A Grown Up Gin and Tonic Drizzle Cake

Gin and Tonic Drizzle Cake. Elaine Lemm
  • 50 mins
  • Prep: 5 mins,
  • Cook: 45 mins
  • Yield: 1 cake (8-10 servings)
Ratings (9)

Lemon Drizzle cake is a serious contender for one of the tastiest cakes, ever. There are several variations on the theme (Lime or Clementine Drizzle being two of the most popular). However, try this Gin and Tonic Drizzle version, which is obviously, an adults only cake.

This recipe is based on my favourite Lemon Drizzle, which I learned long ago in school but with a slight updating.  The change here for me is the use of both flour and ground almonds, should you prefer a nut-free cake then use 175g self raising flour and leave out the ground almonds. 

The cake is made with the all-in-one method in a mixer and if you don't have one, then you can do it just as well by hand.

What You'll Need

  • For the Cake:
  • 115 grams/4 ounces self rising flour
  • 1/2 teaspoon baking powder
  • 75 grams/3 ounces almonds (ground)
  • 175 grams/6 ounces unsalted butter (soft)
  • 175 grams/6 ounces caster sugar
  • 5 large limes (zested; keep the juice for the syrup)
  • 2 large eggs
  • 25 milliliters gin (good quality)
  • 25 milliliters tonic water
  • For the Syrup:
  • 100 milliliters lime juice (from limes above)
  • 15 milliliters gin (good quality)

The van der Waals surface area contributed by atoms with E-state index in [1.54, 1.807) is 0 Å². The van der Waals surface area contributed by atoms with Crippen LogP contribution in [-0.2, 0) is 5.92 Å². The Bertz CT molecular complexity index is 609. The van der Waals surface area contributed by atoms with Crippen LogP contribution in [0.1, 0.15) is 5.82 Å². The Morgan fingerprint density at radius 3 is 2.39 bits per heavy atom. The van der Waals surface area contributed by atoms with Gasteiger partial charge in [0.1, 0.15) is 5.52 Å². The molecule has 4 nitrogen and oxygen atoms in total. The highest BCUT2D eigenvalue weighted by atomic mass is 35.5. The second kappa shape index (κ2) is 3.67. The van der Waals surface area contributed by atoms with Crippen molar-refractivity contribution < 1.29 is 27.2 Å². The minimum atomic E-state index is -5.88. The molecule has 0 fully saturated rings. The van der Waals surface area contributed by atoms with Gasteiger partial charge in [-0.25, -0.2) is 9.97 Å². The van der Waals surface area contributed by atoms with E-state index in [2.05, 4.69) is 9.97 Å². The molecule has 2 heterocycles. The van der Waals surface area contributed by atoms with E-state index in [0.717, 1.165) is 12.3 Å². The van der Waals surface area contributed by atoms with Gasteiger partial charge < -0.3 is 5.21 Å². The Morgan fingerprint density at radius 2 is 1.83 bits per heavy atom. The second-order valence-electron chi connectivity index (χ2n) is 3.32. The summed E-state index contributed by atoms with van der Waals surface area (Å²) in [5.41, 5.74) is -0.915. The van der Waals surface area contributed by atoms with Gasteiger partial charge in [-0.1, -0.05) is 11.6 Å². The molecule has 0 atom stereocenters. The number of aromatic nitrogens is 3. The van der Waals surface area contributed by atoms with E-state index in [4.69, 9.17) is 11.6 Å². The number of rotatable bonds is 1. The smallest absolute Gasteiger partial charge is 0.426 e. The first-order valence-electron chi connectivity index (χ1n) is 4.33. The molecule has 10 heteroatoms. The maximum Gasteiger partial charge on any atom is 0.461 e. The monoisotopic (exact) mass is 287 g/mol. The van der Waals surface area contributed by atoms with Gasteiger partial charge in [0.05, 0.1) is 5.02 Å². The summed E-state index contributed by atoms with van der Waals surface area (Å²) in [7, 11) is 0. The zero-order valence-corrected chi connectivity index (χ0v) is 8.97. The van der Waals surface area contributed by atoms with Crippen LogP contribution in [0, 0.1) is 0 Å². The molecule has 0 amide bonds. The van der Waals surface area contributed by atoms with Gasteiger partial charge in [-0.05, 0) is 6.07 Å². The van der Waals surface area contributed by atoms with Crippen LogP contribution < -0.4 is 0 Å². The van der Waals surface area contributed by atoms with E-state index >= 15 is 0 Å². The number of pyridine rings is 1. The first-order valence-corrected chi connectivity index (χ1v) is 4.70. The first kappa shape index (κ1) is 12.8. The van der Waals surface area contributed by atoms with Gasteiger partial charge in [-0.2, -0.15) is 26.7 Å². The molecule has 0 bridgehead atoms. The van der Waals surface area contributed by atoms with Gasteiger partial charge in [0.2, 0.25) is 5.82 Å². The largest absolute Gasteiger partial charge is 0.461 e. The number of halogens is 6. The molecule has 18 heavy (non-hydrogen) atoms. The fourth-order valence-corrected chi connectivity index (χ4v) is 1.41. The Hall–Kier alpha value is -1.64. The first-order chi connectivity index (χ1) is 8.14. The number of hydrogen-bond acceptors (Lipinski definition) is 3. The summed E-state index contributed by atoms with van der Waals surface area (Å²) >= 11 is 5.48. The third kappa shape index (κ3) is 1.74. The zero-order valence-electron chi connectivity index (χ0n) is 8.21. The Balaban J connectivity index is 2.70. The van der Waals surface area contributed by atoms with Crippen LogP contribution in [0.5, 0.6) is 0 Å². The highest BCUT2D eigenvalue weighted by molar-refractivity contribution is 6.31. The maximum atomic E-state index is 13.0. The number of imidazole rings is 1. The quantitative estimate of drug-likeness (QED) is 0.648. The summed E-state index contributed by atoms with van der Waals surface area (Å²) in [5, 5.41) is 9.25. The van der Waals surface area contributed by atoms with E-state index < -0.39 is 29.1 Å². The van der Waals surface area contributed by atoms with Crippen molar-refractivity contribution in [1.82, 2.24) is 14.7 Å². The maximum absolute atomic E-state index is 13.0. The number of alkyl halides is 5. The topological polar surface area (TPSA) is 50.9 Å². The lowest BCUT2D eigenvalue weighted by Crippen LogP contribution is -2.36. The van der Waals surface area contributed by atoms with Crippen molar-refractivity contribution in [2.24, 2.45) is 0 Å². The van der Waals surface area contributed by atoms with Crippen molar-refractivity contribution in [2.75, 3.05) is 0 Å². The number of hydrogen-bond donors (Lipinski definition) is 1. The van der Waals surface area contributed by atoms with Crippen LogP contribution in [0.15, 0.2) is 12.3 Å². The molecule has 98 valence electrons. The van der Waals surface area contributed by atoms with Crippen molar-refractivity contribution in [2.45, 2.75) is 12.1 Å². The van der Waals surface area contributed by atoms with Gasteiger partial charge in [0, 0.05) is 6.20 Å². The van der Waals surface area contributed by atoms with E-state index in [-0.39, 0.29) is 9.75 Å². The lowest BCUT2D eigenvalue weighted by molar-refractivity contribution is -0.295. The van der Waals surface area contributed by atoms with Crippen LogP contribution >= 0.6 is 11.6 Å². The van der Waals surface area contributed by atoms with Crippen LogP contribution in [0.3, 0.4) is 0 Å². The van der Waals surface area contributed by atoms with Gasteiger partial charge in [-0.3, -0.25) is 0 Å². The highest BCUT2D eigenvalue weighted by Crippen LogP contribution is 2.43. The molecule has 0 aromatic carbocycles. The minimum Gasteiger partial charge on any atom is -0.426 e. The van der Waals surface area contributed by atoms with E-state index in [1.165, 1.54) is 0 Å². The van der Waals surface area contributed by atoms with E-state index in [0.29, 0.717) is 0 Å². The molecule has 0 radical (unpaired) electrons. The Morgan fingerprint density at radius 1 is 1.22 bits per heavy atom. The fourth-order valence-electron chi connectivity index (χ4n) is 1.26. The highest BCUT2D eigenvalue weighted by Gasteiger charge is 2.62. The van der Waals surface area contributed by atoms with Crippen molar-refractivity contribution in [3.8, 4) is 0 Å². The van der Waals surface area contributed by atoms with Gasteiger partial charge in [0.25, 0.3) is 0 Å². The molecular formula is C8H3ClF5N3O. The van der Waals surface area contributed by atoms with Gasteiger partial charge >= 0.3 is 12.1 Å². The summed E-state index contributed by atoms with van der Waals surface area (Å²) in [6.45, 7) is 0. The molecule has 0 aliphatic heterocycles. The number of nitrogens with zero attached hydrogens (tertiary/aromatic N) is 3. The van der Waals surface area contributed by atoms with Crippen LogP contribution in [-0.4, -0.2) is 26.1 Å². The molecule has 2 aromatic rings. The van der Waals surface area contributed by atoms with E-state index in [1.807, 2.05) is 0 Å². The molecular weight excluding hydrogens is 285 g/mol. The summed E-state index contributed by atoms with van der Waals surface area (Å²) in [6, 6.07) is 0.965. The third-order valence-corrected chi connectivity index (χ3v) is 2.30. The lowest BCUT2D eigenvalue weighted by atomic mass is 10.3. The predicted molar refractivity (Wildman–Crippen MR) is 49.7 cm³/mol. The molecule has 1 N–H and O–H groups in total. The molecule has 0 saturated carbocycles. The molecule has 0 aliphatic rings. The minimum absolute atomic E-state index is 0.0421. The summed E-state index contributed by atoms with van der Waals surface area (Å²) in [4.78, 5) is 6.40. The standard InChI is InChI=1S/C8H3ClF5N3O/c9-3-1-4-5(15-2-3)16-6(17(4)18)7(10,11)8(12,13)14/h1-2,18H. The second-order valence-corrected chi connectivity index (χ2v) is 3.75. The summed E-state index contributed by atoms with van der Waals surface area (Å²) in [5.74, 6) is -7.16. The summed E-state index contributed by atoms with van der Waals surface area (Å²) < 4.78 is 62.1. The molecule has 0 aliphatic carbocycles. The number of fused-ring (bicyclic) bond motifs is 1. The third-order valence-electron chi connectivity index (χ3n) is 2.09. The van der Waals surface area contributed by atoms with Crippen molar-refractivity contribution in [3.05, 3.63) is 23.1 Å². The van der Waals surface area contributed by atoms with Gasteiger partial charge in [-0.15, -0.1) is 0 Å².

• 15 milliliters tonic water
  • 115 grams/4 ounces sugar (see note below)

How to Make It

Pre-heat the oven to 180 °C.

Lightly grease and line a loaf tin measuring 23 x 13 x 7 cm (9 x 5 1/2 x 3 inches) also known as a 900ml / 2 lb tin with greaseproof paper. Put to one side.

Sieve the flour and baking powder into the bowl of a food processor or stand mixer. Add all the remaining cake ingredients and mix on a high speed to create a light, airy and smooth cake batter.

Pour the batter into your prepared  tin.

Bake in the centre of the preheated oven  for 45 - 50 minutes or until, when pierced with a skewer it comes out clean and dry.

Remove the cake from the oven, and leave it to stand on a cooling rack (do nor remove the cake from the tin).

Place the limes juice, the gin, tonic and sugar into  a saucepan, heat gently and stir until all the sugar dissolves. Do  not boil.

Using a skewer, prick the cake all over and then lowly spoon over the syrup a little at a time. Always allow the syrup to soak in before adding any more.

Leave the cake to go completely cold in the tin. Once it is, you can remove it from the tin, and eat (delicious) or wrap it in a fresh sheet of greaseproof and pop it into an airtight tin. It will keep for a few days. No worries if it goes a little stale, just warm it up and serve with custard.


If you can, buy large, juicy, wax-free limes (the zest is used as well as the juice so best without the wax coating).

Note: The sugar for the syrup can be a simple white granulated, sugar nibs or for extra flavour, demerara. All will give a crunchy coating to the cake and bring much needed sweetness too.